Even if you spent the entire weekend offline, you’ve probably heard rumblings of the Pokémon buzz by now.
Yes, in 2016.
Pokémon is seriously taking over the internet (and maybe even the world). Really.
For those in the dark, Nintendo and Niantic released “Pokémon Go” last week to immediate success. It’s an augmented-reality smartphone game that allows users to collect Pokémon in the real world.
According to data from SimilarWeb, the game has already been installed on more Android smartphones in the US than the hugely popular dating app Tinder. On Friday, Pokémon Go was already downloaded on 5.16 per cent of US Android phones.
“Pokémon Go” is even bigger than that. It’s set to overtake Twitter in the near future.
On Friday, just over 3 per cent of US Android owners were using the game daily, compared to around 3.5 per cent for Twitter.
According to SimilarWeb, users are currently spending more time in the app per day than they are on WhatsApp, Instagram, and Snapchat.
So what’s all the buzz about?
Well, it’s highly addictive for one, and so immersive that people are literally injuring themselves playing it as they navigate the city with their heads down and eyes glued to their smartphones. Described as a “real world adventure,” the game uses GPS and augmented reality (AR) to allow players to hunt, capture, battle, train and trade virtual Pokémon that appear on city streets throughout the world.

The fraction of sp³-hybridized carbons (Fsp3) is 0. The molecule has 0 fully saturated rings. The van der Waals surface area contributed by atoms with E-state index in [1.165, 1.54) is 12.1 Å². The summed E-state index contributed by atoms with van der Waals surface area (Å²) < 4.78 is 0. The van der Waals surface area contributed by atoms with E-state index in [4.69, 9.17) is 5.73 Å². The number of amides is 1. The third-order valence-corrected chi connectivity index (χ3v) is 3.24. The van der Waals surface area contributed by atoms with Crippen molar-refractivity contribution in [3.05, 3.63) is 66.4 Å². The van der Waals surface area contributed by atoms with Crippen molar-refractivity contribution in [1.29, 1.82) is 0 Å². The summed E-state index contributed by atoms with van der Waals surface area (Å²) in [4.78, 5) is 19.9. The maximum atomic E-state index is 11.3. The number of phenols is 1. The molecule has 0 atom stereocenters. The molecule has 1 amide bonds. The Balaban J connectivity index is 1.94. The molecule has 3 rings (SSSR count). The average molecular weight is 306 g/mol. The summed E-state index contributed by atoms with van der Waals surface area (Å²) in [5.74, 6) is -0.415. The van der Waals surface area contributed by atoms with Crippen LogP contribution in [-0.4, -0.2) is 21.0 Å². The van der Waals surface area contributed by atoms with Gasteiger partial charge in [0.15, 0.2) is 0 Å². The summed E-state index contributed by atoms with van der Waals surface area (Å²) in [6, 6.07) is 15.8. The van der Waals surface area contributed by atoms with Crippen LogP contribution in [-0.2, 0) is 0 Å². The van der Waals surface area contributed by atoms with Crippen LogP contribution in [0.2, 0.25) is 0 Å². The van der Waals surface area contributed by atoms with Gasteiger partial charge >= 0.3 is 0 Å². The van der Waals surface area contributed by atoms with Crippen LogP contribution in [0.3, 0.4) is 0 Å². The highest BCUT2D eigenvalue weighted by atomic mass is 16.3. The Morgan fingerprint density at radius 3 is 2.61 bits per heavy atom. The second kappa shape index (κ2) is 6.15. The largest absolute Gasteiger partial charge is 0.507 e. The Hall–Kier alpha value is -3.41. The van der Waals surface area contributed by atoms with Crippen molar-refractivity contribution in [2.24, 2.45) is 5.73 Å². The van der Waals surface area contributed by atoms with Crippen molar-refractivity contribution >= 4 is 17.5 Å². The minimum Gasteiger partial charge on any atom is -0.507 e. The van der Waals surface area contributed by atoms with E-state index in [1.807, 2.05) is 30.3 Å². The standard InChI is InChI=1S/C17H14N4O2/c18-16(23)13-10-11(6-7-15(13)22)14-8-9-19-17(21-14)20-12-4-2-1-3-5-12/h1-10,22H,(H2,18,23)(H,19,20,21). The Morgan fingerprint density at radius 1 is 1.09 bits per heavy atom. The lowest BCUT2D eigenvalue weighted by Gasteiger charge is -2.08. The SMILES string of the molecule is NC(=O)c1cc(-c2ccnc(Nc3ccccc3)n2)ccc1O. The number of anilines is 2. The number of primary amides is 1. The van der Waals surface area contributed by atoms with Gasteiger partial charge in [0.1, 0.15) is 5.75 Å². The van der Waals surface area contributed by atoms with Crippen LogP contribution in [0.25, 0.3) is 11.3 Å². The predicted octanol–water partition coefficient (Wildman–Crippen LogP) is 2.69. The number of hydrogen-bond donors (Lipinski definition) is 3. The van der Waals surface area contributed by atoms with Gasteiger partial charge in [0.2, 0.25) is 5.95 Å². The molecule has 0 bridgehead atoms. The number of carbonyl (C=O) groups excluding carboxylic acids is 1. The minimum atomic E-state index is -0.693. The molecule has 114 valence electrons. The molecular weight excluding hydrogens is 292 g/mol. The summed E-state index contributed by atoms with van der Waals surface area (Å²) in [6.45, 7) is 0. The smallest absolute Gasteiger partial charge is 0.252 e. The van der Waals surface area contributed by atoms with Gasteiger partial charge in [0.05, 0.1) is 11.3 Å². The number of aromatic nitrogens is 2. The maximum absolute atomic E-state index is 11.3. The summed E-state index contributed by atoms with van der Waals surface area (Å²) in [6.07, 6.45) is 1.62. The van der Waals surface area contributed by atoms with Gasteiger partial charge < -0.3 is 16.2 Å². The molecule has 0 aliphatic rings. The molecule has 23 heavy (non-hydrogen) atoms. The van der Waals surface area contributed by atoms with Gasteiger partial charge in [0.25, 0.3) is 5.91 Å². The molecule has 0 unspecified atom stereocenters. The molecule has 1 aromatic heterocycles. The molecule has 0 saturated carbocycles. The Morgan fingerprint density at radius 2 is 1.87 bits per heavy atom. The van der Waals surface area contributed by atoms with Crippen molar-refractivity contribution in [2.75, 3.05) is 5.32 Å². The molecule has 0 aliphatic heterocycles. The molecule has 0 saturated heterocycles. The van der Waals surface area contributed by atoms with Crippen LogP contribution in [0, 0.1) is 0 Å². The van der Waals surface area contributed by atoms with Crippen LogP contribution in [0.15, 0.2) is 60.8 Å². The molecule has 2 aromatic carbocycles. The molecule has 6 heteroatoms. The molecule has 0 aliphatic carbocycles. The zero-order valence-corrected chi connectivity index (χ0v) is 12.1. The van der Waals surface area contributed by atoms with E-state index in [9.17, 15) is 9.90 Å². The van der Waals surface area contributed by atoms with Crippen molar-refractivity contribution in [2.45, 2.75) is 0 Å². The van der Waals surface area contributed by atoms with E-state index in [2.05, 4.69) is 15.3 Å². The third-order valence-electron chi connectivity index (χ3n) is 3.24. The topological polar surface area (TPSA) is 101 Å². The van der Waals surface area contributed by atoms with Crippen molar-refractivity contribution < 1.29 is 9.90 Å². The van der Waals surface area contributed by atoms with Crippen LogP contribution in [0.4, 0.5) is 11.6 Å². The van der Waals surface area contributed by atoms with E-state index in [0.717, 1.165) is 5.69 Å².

As you walk around your city, Pokémon will appear on the map. With one tap, the AR technology uses a smartphone or a tablet’s back-facing camera to display Pokemon as though they are actually in front of you.
If you want to try the game out for yourself, you’re going to have to wait. Currently, it’s only available in the US, Australia, and New Zealand. Its mass success isn’t without growing pains; users are reporting crashes and bugs, prompting the company to pause its international rollout.
I have to say, I am slightly intrigued. With the fusion of screen and real-world adventure, video games have certainly come a long way since I got my first Nintendo system.
And here I was just getting over Pokemon Snap.